The Missouri and Yellowstone
Thursday, April 25, 1805
On the Missouri River, near the entrance of the Yellowstone River
"...I ascended the hills from whence I had a most pleasing view of the country, particularly of the wide and fertile vallies formed by missouri and yellowstone rivers...I could not discover the junction of the rivers immediately, they being concealed by the woods; however, sensible that it could not be distant I determined to encamp on the bank of the Yellow stone river which made it's appearance about 2 miles South of me. The whol face of the country was covered with herds of Buffaloe, Elk & Antelope..."
Prior to white settlement, the confluence area and much of the lower Yellostone River Valley was a large wooded floodplain. Above the floodplain a vast prairie stretched for miles, with only an occasional range of hills and woody ravines to break up the skyline. The confluence area was a favored hunting ground for numerous Native American tribes, who came from all directions to partake of its bountiful fish and wildlife resources.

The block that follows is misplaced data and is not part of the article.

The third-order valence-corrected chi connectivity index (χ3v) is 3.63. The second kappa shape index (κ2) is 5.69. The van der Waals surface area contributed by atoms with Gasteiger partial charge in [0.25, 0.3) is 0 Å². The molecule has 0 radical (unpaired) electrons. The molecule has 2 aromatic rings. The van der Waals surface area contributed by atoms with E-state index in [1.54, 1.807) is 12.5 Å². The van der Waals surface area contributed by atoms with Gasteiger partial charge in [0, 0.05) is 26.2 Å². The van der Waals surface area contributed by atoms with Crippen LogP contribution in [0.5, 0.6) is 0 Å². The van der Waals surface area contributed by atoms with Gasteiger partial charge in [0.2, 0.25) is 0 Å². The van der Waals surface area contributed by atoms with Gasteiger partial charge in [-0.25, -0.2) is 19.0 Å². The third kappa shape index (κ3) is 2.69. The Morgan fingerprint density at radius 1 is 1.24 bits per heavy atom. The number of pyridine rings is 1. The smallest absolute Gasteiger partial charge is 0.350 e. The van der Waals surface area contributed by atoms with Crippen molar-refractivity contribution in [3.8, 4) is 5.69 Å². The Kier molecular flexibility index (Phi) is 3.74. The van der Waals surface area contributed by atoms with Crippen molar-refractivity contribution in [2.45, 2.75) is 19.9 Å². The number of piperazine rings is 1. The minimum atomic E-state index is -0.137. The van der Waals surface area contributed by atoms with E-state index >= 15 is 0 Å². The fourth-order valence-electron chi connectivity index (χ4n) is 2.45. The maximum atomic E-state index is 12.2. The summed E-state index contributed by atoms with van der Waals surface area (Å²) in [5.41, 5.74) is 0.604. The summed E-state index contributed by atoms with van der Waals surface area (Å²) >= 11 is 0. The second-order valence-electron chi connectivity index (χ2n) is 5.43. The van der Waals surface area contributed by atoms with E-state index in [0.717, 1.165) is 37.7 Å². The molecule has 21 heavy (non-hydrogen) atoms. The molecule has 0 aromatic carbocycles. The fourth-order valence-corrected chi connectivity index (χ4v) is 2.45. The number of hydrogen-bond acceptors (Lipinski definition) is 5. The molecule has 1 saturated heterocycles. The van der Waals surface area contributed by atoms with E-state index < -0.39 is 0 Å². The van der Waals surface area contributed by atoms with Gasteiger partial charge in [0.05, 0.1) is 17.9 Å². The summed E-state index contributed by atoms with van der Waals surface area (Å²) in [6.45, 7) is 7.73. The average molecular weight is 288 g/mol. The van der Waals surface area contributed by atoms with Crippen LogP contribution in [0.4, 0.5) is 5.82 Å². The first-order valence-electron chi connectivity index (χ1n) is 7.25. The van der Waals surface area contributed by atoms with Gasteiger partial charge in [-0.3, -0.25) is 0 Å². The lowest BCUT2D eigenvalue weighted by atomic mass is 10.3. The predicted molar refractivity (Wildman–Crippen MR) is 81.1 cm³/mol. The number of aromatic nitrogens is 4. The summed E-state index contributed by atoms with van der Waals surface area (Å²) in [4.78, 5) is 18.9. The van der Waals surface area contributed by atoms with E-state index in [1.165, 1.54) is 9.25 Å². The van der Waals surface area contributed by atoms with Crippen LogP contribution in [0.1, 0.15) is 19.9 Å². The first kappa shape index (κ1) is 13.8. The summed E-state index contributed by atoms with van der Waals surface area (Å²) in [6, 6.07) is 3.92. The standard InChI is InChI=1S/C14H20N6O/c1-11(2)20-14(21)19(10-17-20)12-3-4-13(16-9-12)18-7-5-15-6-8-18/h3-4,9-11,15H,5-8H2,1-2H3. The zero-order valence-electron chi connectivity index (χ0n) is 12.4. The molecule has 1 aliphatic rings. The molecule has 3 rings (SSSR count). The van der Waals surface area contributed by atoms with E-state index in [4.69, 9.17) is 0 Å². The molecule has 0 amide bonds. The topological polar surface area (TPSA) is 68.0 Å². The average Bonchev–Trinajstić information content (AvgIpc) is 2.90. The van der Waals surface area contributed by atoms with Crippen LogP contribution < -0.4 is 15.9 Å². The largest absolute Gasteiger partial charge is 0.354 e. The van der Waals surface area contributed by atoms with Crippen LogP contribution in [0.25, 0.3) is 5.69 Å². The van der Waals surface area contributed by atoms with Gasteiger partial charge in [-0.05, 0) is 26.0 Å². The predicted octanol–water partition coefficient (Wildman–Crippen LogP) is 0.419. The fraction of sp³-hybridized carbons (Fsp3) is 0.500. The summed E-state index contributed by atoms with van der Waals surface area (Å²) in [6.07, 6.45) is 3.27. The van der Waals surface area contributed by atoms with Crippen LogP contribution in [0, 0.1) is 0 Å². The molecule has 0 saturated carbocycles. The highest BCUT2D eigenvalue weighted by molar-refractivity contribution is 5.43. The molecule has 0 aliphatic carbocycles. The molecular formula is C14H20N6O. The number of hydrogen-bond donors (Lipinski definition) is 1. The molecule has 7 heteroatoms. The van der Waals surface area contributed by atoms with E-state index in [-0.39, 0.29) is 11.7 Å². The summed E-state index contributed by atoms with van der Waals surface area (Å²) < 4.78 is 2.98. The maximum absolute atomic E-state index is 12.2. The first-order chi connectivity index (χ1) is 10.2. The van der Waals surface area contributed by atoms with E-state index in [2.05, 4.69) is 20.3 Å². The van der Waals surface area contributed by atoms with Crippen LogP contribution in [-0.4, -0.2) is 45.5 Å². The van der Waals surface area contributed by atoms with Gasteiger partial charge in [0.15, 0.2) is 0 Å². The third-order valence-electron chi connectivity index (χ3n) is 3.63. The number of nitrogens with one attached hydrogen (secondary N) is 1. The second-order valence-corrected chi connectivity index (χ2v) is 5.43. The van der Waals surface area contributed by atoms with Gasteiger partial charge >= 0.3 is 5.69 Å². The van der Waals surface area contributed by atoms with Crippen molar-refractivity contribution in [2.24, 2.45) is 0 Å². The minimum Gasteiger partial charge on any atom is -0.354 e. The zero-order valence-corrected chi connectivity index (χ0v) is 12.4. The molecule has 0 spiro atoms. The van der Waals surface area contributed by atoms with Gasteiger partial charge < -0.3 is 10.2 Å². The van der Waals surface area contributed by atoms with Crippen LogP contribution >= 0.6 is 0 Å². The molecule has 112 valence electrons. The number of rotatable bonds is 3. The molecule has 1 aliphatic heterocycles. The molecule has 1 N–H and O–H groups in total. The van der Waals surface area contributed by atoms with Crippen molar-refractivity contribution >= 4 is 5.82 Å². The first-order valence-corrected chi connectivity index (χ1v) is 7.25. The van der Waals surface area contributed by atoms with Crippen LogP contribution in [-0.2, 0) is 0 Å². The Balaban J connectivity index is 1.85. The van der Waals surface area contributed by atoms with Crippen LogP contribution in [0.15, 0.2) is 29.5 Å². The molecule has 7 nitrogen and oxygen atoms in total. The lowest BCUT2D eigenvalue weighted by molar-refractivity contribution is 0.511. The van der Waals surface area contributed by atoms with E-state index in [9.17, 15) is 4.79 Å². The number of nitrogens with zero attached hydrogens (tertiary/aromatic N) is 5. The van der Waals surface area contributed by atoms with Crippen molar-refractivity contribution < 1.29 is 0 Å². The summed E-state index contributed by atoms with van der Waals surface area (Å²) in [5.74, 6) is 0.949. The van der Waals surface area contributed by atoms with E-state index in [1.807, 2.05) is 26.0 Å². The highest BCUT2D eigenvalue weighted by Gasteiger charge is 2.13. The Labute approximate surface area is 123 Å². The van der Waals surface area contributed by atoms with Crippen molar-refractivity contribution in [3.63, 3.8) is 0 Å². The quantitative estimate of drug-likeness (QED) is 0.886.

Fortunately, the Yellowstone, the longest undammed river in the contiguous United States, retains most of its natural habitat, characteristics, and flows. The Yellowstone River serves as a refuge for many of the Missouri River systems's native fish
The Yellowstone and Missouri River Confluence remains largely undeveloped because it was within the military reservation of Fort Buford. If Fort Buford had not been built here the confluence area would most likely have been the site of a city such as Williston.
The confluence is unique in many ways, one of which is that the Yellowstone is the larger river at this point. Ice jams in the lower Yellowstone and in the Missouri below the confluence have historically caused flooding.